The president of the union that represents the province’s paramedics says Albertans are “experiencing a medical crisis” and more needs to be done to ensure adequate emergency services for cities and towns.
The comments from Health Sciences Association of Alberta (HSAA) president Mike Parker came after a red alert was declared in the Calgary Zone on Thursday morning.
A red alert means there are no ambulances available to respond to calls.
Roads in the Calgary area were messy and snow-covered on Thursday morning as a winter storm blew through the city, which resulting in an increase in calls for the zone.
EMS received 118 calls for service between 8 a.m. and noon, EMS spokesperson Adam Loria said Thursday, whereas on a regular morning they’d receive about 85.
That increase in calls led to a 25-minute period where no ambulances could attend to calls. Loria said there were a small number of non-life-threatening calls that had to wait a short while.
A situation like that is unacceptable and the result of a staff shortage, Parker said.
“Front-line paramedics have been warning about a shortage of ambulance resources for many years,” Parker said in an email to Global News on Friday.
“This is Alberta. We get lots of snow. We need an EMS system that is able to cope with that and not run out of ambulances.”
Parker went on to say the union is analyzing information gathered through a freedom of information request to Alberta Health Services to get a better idea of the state of the province’s resources. The results are expected to be released next week.
He did say that in the past four years, paramedics have seen an increase in demand for service.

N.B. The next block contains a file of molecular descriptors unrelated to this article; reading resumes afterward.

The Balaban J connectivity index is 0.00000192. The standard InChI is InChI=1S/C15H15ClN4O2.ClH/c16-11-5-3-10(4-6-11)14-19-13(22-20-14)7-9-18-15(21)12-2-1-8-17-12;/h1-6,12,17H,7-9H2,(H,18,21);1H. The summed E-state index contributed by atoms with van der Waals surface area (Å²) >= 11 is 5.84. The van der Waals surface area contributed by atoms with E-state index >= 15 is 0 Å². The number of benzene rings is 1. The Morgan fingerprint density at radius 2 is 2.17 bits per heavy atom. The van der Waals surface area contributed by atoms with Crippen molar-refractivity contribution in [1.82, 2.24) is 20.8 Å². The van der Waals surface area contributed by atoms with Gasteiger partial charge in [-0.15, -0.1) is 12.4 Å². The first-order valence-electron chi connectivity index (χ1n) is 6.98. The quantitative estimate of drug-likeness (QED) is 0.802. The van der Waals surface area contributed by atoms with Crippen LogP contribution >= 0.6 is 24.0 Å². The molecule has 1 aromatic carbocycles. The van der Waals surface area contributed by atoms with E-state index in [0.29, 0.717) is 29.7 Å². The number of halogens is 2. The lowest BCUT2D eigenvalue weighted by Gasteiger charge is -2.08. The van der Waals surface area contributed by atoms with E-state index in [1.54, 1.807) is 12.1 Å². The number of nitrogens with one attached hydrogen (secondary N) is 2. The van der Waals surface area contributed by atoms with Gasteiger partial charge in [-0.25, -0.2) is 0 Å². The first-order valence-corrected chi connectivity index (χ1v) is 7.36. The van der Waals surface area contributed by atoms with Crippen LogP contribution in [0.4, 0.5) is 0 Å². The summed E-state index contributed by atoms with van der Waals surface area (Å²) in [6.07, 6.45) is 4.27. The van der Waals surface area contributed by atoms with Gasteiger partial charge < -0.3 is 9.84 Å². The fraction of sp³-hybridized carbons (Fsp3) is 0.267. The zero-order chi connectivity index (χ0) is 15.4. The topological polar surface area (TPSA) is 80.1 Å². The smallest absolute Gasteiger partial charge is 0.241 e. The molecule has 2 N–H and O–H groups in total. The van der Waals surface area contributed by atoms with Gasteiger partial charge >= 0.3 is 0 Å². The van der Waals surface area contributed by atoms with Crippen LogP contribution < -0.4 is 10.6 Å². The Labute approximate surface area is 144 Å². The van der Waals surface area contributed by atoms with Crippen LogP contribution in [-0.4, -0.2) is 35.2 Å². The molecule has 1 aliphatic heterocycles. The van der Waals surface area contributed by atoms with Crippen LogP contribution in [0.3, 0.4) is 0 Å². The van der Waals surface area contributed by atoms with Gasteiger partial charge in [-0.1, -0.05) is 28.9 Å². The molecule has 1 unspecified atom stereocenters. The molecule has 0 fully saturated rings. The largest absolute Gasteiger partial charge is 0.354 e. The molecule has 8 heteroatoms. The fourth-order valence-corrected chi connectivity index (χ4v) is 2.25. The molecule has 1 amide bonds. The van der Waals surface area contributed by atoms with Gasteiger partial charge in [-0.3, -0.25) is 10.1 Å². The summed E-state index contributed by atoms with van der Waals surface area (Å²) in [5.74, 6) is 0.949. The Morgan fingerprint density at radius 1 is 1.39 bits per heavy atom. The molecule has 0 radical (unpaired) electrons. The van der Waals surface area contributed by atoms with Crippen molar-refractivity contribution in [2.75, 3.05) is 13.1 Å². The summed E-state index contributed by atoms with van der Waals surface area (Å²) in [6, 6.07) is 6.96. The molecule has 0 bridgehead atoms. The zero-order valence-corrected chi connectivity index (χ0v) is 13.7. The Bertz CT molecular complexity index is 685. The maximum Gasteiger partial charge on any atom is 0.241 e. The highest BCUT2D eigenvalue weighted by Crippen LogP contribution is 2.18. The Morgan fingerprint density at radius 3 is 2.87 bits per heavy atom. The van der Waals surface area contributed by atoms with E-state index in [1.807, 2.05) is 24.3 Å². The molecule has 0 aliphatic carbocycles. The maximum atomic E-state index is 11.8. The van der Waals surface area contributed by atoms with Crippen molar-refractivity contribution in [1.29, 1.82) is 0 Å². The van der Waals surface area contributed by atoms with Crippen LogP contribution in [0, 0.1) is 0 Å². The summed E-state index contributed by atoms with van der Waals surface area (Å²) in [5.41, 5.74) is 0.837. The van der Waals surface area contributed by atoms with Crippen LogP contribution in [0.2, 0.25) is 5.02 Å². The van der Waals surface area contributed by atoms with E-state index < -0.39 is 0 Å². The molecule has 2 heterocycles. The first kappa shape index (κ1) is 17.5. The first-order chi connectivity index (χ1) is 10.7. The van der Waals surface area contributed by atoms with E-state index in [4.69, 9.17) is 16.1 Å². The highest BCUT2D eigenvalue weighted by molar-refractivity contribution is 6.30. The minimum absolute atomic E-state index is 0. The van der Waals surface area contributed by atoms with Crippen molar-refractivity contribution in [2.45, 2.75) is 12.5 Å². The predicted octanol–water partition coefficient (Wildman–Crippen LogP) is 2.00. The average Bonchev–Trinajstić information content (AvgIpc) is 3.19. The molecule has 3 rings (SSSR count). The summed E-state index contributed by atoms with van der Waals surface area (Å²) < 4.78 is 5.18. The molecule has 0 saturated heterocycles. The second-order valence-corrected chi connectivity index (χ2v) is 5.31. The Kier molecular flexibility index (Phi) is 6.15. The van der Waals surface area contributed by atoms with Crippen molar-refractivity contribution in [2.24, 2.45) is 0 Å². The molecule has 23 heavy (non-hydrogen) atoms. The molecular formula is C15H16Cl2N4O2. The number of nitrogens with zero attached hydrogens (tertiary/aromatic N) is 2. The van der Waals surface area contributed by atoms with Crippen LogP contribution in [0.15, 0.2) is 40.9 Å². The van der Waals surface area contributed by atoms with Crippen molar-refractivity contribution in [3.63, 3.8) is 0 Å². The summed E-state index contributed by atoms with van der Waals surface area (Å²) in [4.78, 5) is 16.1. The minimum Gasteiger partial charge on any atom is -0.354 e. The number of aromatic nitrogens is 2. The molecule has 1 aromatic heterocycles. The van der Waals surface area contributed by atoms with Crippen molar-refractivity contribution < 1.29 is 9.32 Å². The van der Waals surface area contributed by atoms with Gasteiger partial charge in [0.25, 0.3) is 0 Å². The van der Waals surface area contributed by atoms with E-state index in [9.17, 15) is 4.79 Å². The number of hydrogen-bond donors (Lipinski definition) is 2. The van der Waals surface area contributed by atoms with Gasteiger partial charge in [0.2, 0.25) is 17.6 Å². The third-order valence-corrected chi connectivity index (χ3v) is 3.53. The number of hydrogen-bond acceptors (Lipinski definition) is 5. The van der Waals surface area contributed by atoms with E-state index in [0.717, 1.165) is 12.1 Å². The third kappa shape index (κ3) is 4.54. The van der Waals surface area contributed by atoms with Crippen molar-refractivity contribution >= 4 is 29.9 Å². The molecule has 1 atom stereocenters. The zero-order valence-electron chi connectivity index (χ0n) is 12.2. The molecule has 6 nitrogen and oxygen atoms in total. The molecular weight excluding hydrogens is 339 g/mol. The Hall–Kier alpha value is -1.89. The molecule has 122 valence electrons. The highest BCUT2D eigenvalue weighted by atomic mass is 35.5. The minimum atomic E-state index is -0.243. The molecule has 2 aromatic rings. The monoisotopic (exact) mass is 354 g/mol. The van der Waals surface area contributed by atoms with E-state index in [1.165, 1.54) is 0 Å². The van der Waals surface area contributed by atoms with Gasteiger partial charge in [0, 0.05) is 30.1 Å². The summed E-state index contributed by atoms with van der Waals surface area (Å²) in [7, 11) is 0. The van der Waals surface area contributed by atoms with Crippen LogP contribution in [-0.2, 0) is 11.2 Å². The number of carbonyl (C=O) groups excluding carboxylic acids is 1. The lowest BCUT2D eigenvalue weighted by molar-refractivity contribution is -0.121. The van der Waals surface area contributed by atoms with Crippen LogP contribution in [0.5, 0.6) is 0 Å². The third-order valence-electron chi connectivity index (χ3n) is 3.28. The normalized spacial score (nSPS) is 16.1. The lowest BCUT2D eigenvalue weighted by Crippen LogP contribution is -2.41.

“The number of EMS events went up by nearly 20 per cent from 2012-13 to 2016-17, while the number of ambulances went up by only 2.9 per cent.”
When asked on Friday about the call number and ambulance increases, as well as whether Alberta is in a “medical crisis,” Nick Thain, executive director of EMS operations in the South Sector, issued the following statement:
“We know that from time to time EMS operations are put under pressure due to acute spikes in call volumes due to severe weather. Yesterday’s surge in demand was due in large part to motor vehicle collisions in snowy, slippery conditions. EMS will always respond to emergencies to provide patient care by repositioning units from other communities, deferring non-urgent transfers, deploying supervisors, and using single paramedic response units to provide care. Off-duty staff can also be called in if the need arises, and this is what happened yesterday. We have processes in place to ensure that anyone who needs emergent care will receive it. It’s important to note that these extremely high demand situations usually last a very short amount of time and, even in the busiest times, EMS still responds to all emergencies to provide patient care. I’m very proud of every front-line staff member that worked so hard yesterday under tough circumstances to provide high-quality care to patients. Their efforts are appreciated.”
The HSAA represents 25,000 healthcare professionals in the province, including 3,400 paramedics.
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